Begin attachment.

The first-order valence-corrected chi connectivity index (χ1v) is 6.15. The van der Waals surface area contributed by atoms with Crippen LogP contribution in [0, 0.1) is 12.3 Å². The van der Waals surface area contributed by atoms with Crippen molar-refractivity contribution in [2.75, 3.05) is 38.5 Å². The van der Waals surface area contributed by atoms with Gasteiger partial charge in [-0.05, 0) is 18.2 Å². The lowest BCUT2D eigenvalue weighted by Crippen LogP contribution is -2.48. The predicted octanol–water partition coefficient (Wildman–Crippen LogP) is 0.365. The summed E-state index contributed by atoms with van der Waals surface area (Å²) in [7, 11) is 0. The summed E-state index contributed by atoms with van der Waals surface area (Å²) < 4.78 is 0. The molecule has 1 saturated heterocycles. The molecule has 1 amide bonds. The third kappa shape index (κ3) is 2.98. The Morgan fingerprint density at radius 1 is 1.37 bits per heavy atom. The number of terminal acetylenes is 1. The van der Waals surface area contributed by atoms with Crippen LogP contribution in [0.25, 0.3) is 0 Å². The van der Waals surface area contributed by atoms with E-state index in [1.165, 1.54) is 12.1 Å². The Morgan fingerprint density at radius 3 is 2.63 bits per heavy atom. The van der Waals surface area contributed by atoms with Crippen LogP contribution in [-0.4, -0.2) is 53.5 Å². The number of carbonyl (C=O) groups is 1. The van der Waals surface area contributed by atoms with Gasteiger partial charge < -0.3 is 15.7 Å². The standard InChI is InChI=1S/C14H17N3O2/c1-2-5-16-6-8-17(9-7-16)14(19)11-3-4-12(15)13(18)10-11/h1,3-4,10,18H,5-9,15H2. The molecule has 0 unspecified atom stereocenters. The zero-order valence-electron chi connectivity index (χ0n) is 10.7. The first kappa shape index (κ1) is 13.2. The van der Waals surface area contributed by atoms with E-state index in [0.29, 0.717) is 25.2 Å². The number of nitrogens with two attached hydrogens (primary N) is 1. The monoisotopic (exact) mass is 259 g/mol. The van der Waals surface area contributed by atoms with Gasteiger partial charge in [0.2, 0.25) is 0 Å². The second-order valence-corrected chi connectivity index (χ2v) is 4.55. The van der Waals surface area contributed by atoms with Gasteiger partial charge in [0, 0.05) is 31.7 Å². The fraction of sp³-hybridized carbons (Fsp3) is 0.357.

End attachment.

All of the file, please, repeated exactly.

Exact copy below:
The first-order valence-corrected chi connectivity index (χ1v) is 6.15. The van der Waals surface area contributed by atoms with Crippen LogP contribution in [0, 0.1) is 12.3 Å². The van der Waals surface area contributed by atoms with Crippen molar-refractivity contribution in [2.75, 3.05) is 38.5 Å². The van der Waals surface area contributed by atoms with Gasteiger partial charge in [-0.05, 0) is 18.2 Å². The lowest BCUT2D eigenvalue weighted by Crippen LogP contribution is -2.48. The predicted octanol–water partition coefficient (Wildman–Crippen LogP) is 0.365. The summed E-state index contributed by atoms with van der Waals surface area (Å²) in [7, 11) is 0. The summed E-state index contributed by atoms with van der Waals surface area (Å²) < 4.78 is 0. The molecule has 1 saturated heterocycles. The molecule has 1 amide bonds. The third kappa shape index (κ3) is 2.98. The Morgan fingerprint density at radius 1 is 1.37 bits per heavy atom. The number of terminal acetylenes is 1. The van der Waals surface area contributed by atoms with Crippen LogP contribution in [0.25, 0.3) is 0 Å². The van der Waals surface area contributed by atoms with E-state index in [1.165, 1.54) is 12.1 Å². The Morgan fingerprint density at radius 3 is 2.63 bits per heavy atom. The van der Waals surface area contributed by atoms with Crippen LogP contribution in [-0.4, -0.2) is 53.5 Å². The number of carbonyl (C=O) groups is 1. The van der Waals surface area contributed by atoms with Gasteiger partial charge < -0.3 is 15.7 Å². The standard InChI is InChI=1S/C14H17N3O2/c1-2-5-16-6-8-17(9-7-16)14(19)11-3-4-12(15)13(18)10-11/h1,3-4,10,18H,5-9,15H2. The molecule has 0 unspecified atom stereocenters. The zero-order valence-electron chi connectivity index (χ0n) is 10.7. The first kappa shape index (κ1) is 13.2. The van der Waals surface area contributed by atoms with E-state index in [0.29, 0.717) is 25.2 Å². The number of nitrogens with two attached hydrogens (primary N) is 1. The monoisotopic (exact) mass is 259 g/mol. The van der Waals surface area contributed by atoms with Gasteiger partial charge in [0.2, 0.25) is 0 Å². The second-order valence-corrected chi connectivity index (χ2v) is 4.55. The van der Waals surface area contributed by atoms with Gasteiger partial charge in [0, 0.05) is 31.7 Å². The fraction of sp³-hybridized carbons (Fsp3) is 0.357.